Dr. Yehuda Kamari, a specialist in the prevention of cardiovascular disease, is also endowed with a love of Arabic music that led him to establish an orchestra, Firkat Al Nur, with whom he hopes to appear in Egypt and Iraq.

Firkat Al Nur plays unique classical Arabic music


Copyright: Debbie Hill

When Dr. Yehuda Kamari plays the oud with the orchestra he formed, Firkat Al Nur, it seems that Arabic music has always flowed in his blood, that he lives and breathes this music as much as his cultural heroes in this genre – among the most well known artists and composers in Iraq and Egypt.

The son of a Persian family, he grew up playing Neil Young and Joni Mitchell on his guitar. However, as a medical student, he began playing the oud and was exposed to classical Arab music. He was spellbound. Salim Al Nur, an Iraqi Jew and one of the greatest composers in Iraq in the 1940s, was Dr. Kamari’s teacher and imbued him with a great love for Iraqi music, and here begins his story.

Dr. Kamari is a busy doctor – a cardiovascular specialist who also manages a research laboratory at the Sheba Medical Center. His teacher, Salim Al Nur, was a gifted composer Before immigrating to Israel from Iraq, who wrote his first song at the age of 17 for Salima Murad – one of the great singers of Arabic music.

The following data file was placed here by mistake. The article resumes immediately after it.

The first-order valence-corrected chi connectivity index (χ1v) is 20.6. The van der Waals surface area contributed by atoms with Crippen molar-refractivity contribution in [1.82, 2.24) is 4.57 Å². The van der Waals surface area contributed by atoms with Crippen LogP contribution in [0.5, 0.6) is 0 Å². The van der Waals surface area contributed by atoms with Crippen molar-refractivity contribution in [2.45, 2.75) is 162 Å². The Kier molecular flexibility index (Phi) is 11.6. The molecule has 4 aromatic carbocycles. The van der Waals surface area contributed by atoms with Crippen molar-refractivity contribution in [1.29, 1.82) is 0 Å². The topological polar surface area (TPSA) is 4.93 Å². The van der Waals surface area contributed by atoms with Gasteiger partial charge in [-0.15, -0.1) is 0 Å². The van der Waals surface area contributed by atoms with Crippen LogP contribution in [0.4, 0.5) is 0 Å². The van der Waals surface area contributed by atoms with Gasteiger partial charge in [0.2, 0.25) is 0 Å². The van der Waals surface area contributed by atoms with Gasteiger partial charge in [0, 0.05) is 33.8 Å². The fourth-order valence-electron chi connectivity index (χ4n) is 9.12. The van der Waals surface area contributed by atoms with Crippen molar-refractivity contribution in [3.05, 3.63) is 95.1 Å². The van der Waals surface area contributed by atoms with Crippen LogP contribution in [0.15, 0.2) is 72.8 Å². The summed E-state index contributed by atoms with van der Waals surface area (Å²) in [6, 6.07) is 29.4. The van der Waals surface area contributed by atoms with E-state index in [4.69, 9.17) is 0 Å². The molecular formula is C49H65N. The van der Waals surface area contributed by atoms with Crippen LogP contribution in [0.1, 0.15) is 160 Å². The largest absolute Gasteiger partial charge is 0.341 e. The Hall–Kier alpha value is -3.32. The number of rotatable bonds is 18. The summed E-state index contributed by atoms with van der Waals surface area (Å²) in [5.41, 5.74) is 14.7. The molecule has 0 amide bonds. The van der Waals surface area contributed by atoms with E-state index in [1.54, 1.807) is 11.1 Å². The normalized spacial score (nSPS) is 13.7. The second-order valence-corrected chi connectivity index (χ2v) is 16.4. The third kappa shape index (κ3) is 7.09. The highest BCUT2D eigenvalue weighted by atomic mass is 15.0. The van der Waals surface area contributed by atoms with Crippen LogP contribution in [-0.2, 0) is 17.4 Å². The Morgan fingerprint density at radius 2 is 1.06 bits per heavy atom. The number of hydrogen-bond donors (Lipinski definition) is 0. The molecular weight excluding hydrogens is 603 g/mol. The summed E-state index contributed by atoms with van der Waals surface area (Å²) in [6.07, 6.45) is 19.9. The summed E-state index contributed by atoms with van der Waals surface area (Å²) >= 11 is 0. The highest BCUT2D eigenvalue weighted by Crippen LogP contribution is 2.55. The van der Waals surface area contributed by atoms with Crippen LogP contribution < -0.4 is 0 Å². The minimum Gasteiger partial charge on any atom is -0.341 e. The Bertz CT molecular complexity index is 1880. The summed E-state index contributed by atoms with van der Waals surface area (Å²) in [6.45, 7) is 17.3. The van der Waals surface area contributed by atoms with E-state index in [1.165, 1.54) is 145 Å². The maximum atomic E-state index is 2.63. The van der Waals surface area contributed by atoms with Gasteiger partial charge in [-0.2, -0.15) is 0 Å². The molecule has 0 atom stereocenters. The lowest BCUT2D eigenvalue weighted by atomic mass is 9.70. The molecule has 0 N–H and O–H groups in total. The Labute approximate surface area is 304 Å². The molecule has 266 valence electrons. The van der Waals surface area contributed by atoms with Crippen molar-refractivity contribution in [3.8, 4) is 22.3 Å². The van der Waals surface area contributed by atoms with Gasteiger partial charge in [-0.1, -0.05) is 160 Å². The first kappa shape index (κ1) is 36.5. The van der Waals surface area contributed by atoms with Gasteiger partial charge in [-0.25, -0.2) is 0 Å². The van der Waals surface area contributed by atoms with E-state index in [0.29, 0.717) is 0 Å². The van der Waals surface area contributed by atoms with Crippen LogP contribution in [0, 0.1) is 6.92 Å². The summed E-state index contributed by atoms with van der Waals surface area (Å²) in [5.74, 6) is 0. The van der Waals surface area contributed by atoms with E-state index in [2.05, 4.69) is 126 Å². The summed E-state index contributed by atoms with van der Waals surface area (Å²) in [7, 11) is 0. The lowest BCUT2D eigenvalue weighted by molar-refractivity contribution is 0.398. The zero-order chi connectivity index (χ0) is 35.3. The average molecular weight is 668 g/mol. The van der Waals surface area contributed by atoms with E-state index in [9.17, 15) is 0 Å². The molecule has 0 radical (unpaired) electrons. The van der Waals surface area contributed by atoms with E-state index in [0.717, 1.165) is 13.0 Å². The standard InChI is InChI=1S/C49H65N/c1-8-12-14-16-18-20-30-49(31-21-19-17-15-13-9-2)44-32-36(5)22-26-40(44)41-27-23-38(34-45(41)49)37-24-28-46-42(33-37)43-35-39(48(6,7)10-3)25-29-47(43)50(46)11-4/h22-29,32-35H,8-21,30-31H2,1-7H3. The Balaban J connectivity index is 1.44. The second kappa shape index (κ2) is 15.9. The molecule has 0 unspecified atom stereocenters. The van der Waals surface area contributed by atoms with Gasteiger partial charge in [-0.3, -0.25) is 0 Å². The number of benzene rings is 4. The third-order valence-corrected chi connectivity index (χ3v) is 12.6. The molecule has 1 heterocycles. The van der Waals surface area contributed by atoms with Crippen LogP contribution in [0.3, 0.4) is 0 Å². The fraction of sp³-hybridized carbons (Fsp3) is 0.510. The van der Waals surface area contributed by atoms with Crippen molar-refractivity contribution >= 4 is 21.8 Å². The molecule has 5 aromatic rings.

Kamari would sit for hours with Al Nur and listen to Abdel Wahab, Umm Kulthum, Fairuz, learning the language and playing Iraqi and Egyptian classical music. During these sessions, Kamari was also exposed to works written Al Nur himself, who specialized in the genre called Sama’i, pieces composed of five verses of ten beats each. According to Dr. Kamari, Al Nur is a musical genius.

"His compositions are astonishingly beautiful, sophisticated and innovative," says Dr. Kamari, "and since he has not reached the public consciousness, I felt a duty to take this fantastic musical material and do something with it. I realized that this was world-class music that would be lost if I didn’t record the music. For me, it’s like finding unknown works of Mozart."

When Dr. Kamari realized that a large part of the works of this "Iraqi Mozart" had not been written down and documented, he decided to devote himself to this unique conservation project. Together with Jewish and Arab musicians from Israel, he formed an ensemble which began to piece together and document music never before recorded. In 2005 new ensemble performed a concert in homage to Salim Al Nur and in 2009 issued a disc entitled "Al Nur" presenting the lost works of the composer.
Through Facebook, Dr. Kamari has become exposed to fans all over the world, and is very flattered by warm responses he receives from the Arab world. "Thanks to the exposure through endless social networks, I have many friends in the Arab world and I hope to increase this exposure." He also receives a lot of positive feedback from Jewish and Arab musicians.

Firkat Al Nur consists of 13 musicians who speak Iraqi, Tunisian, Moroccan and Egyptian Arabic. They are among the leading musicians in the genre of classical Arabic and Oriental music in Israel today. The audience that comes to listen to their music is composed of both Arabs and Jews, religious and secular.

"It is important for us to show the Arab world that not only Western culture is alive and kicking in Israel. Music connects people, it is a bridge of understanding and dialogue. We represent all those who dream and breathe Arab culture and classical Arabic music."